Congenital eyelid ptosis: onset and prevalence of amblyopia, associations with systemic disorders, and treatment outcomes

J Pediatr. 2014 Oct;165(4):820-4.e2. doi: 10.1016/j.jpeds.2014.06.053. Epub 2014 Jul 30.

Abstract

Objectives: To determine the age at onset of amblyopia, the response to occlusion therapy, and the association with systemic disorders in children with congenital eyelid ptosis.

Study design: Retrospective chart review of children seen at Seattle Children's Hospital with moderate or severe congenital ptosis. Assessments were longitudinal visual acuity development using objective methods, definition of ptosis severity by eyelid margin to pupillary light reflex distance (margin reflex distance [MRD]), age at amblyopia diagnosis, correlation between amblyopia and MRD, and associated systemic disorders.

Results: Eighty-four children with moderate-to-severe congenital ptosis met inclusion criteria; the mean longitudinal follow-up was 49.1 months. Fifteen (18%) of these children had amblyopia, of which 9 had deprivation amblyopia (mean age 17.3 months ± 11.2) and 6 had anisometropic or strabismic amblyopia (mean age 60 months ± 11.8). Eleven (73%) of the children with amblyopia were successfully treated with occlusion therapy. Amblyopia was not correlated with MRD. A systemic disorder was identified in 29 (35%) of the children, the most common being genetic, chromosomal, or neurologic conditions. Patients with systemic disorders and developmental delay have significantly lower visual acuity bilaterally compared with patients without systemic disorders (P ≤ .003).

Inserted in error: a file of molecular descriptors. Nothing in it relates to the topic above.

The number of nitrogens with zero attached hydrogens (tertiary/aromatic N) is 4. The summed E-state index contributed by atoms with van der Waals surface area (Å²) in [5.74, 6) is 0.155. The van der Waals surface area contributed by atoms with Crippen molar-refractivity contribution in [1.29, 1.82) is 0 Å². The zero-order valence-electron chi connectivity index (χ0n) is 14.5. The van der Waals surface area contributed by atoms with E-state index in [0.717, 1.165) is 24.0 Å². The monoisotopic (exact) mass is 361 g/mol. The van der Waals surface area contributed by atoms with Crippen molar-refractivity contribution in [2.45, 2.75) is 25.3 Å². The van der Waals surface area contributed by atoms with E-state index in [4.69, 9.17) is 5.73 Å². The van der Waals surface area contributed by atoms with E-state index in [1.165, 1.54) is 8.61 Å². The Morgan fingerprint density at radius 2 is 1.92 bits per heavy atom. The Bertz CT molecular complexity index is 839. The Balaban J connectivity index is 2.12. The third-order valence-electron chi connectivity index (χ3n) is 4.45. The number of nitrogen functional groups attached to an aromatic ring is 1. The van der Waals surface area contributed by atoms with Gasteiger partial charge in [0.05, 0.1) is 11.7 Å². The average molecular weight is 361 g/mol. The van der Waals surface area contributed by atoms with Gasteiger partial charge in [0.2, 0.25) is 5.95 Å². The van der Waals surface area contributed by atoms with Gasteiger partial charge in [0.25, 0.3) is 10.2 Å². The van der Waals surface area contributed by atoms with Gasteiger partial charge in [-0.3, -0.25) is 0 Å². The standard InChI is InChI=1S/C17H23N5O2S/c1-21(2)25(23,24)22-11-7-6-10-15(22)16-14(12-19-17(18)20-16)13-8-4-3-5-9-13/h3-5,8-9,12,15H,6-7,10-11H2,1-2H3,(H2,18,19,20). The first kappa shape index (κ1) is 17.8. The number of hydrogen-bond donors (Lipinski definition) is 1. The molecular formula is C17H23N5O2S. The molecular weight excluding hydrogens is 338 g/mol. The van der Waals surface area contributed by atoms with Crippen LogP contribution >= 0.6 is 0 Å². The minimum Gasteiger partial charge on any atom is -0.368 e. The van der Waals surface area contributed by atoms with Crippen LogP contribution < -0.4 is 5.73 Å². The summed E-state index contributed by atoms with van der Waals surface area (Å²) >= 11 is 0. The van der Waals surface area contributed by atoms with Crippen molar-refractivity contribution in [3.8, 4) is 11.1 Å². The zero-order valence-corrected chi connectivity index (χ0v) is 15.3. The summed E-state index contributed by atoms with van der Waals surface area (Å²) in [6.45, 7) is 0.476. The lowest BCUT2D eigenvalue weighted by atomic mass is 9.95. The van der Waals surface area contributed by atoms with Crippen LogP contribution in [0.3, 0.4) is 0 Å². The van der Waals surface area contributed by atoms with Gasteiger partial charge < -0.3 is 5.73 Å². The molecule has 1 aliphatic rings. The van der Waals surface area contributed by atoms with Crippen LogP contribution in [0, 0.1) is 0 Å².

Conclusions: Using longitudinal and objective visual acuity assessments, the incidence of amblyopia was 18% in children with moderate to severe congenital ptosis. Visual deprivation was the predominant risk factor that was reliably distinguished by its earlier onset in young children. The best indicator of amblyopia in children is visual acuity rather than MRD measurements. Systemic disorders are frequent in children with moderate to severe congenital ptosis.

Publication types

  • Research Support, Non-U.S. Gov't

MeSH terms

  • Age of Onset
  • Amblyopia / complications
  • Amblyopia / epidemiology*
  • Amblyopia / therapy*
  • Blepharoptosis / complications*
  • Blepharoptosis / congenital
  • Child
  • Child, Preschool
  • Cross-Sectional Studies
  • Eyelids / physiopathology*
  • Female
  • Follow-Up Studies
  • Humans
  • Infant
  • Male
  • Prevalence
  • Retrospective Studies
  • Time Factors
  • Treatment Outcome
  • Vision, Ocular
  • Visual Acuity